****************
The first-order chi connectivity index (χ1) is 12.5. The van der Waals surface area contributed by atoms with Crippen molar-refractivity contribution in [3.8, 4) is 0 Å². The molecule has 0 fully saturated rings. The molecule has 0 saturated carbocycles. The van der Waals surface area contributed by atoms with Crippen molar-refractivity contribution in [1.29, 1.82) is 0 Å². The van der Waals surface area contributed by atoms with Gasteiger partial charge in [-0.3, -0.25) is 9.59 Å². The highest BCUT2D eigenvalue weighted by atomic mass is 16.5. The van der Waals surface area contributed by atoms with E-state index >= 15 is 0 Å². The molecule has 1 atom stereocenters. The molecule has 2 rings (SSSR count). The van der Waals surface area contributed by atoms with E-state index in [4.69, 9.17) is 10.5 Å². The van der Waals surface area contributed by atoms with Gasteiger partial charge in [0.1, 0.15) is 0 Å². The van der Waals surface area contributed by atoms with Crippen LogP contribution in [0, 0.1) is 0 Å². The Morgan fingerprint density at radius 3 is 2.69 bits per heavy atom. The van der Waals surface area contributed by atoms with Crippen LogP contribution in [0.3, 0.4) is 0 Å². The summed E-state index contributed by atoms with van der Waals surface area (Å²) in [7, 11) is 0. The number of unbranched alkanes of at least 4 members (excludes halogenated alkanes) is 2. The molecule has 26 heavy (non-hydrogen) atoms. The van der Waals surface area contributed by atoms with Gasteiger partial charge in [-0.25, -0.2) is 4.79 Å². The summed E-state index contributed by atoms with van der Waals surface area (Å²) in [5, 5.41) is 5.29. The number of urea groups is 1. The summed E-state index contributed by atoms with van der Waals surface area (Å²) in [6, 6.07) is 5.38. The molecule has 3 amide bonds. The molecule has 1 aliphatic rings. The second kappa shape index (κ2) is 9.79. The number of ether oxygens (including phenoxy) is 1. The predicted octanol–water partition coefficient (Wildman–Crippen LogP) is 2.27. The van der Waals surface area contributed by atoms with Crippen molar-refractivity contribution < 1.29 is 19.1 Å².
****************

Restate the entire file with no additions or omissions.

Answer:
The first-order chi connectivity index (χ1) is 12.5. The van der Waals surface area contributed by atoms with Crippen molar-refractivity contribution in [3.8, 4) is 0 Å². The molecule has 0 fully saturated rings. The molecule has 0 saturated carbocycles. The van der Waals surface area contributed by atoms with Crippen molar-refractivity contribution in [1.29, 1.82) is 0 Å². The van der Waals surface area contributed by atoms with Gasteiger partial charge in [-0.3, -0.25) is 9.59 Å². The highest BCUT2D eigenvalue weighted by atomic mass is 16.5. The van der Waals surface area contributed by atoms with E-state index >= 15 is 0 Å². The molecule has 1 atom stereocenters. The molecule has 2 rings (SSSR count). The van der Waals surface area contributed by atoms with E-state index in [4.69, 9.17) is 10.5 Å². The van der Waals surface area contributed by atoms with Gasteiger partial charge in [0.1, 0.15) is 0 Å². The van der Waals surface area contributed by atoms with Crippen LogP contribution in [0, 0.1) is 0 Å². The Morgan fingerprint density at radius 3 is 2.69 bits per heavy atom. The van der Waals surface area contributed by atoms with Crippen LogP contribution in [0.3, 0.4) is 0 Å². The summed E-state index contributed by atoms with van der Waals surface area (Å²) in [7, 11) is 0. The number of unbranched alkanes of at least 4 members (excludes halogenated alkanes) is 2. The molecule has 26 heavy (non-hydrogen) atoms. The van der Waals surface area contributed by atoms with Gasteiger partial charge in [-0.25, -0.2) is 4.79 Å². The summed E-state index contributed by atoms with van der Waals surface area (Å²) in [5, 5.41) is 5.29. The number of urea groups is 1. The summed E-state index contributed by atoms with van der Waals surface area (Å²) in [6, 6.07) is 5.38. The molecule has 3 amide bonds. The molecule has 1 aliphatic rings. The second kappa shape index (κ2) is 9.79. The number of ether oxygens (including phenoxy) is 1. The predicted octanol–water partition coefficient (Wildman–Crippen LogP) is 2.27. The van der Waals surface area contributed by atoms with Crippen molar-refractivity contribution < 1.29 is 19.1 Å².